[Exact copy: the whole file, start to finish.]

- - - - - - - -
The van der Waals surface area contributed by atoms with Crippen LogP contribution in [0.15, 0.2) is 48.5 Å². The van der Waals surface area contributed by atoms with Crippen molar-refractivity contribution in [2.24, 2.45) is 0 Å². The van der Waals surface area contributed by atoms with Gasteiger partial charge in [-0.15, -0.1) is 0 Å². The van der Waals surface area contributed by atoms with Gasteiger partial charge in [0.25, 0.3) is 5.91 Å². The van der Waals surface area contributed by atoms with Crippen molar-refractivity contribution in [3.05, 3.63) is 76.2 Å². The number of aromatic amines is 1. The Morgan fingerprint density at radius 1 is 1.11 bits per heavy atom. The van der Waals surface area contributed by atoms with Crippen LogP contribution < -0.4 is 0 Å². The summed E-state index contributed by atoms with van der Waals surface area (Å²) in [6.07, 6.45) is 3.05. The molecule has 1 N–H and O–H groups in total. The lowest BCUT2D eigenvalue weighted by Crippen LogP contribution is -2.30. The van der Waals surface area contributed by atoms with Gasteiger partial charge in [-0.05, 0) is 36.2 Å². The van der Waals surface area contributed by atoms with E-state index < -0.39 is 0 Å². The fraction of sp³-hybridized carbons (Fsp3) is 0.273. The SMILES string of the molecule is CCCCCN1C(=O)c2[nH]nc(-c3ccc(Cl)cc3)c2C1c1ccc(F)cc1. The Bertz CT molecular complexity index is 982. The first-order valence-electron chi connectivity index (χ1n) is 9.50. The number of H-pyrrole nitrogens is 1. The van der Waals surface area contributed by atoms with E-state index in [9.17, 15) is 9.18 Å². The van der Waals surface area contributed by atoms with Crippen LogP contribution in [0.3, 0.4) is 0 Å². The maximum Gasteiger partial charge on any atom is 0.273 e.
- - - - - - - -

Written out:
The van der Waals surface area contributed by atoms with Crippen LogP contribution in [0.15, 0.2) is 48.5 Å². The van der Waals surface area contributed by atoms with Crippen molar-refractivity contribution in [2.24, 2.45) is 0 Å². The van der Waals surface area contributed by atoms with Gasteiger partial charge in [-0.15, -0.1) is 0 Å². The van der Waals surface area contributed by atoms with Gasteiger partial charge in [0.25, 0.3) is 5.91 Å². The van der Waals surface area contributed by atoms with Crippen molar-refractivity contribution in [3.05, 3.63) is 76.2 Å². The number of aromatic amines is 1. The Morgan fingerprint density at radius 1 is 1.11 bits per heavy atom. The van der Waals surface area contributed by atoms with Crippen LogP contribution < -0.4 is 0 Å². The summed E-state index contributed by atoms with van der Waals surface area (Å²) in [6.07, 6.45) is 3.05. The molecule has 1 N–H and O–H groups in total. The lowest BCUT2D eigenvalue weighted by Crippen LogP contribution is -2.30. The van der Waals surface area contributed by atoms with Gasteiger partial charge in [-0.05, 0) is 36.2 Å². The van der Waals surface area contributed by atoms with E-state index < -0.39 is 0 Å². The fraction of sp³-hybridized carbons (Fsp3) is 0.273. The SMILES string of the molecule is CCCCCN1C(=O)c2[nH]nc(-c3ccc(Cl)cc3)c2C1c1ccc(F)cc1. The Bertz CT molecular complexity index is 982. The first-order valence-electron chi connectivity index (χ1n) is 9.50. The number of H-pyrrole nitrogens is 1. The van der Waals surface area contributed by atoms with E-state index in [9.17, 15) is 9.18 Å². The van der Waals surface area contributed by atoms with Crippen LogP contribution in [0.3, 0.4) is 0 Å². The maximum Gasteiger partial charge on any atom is 0.273 e.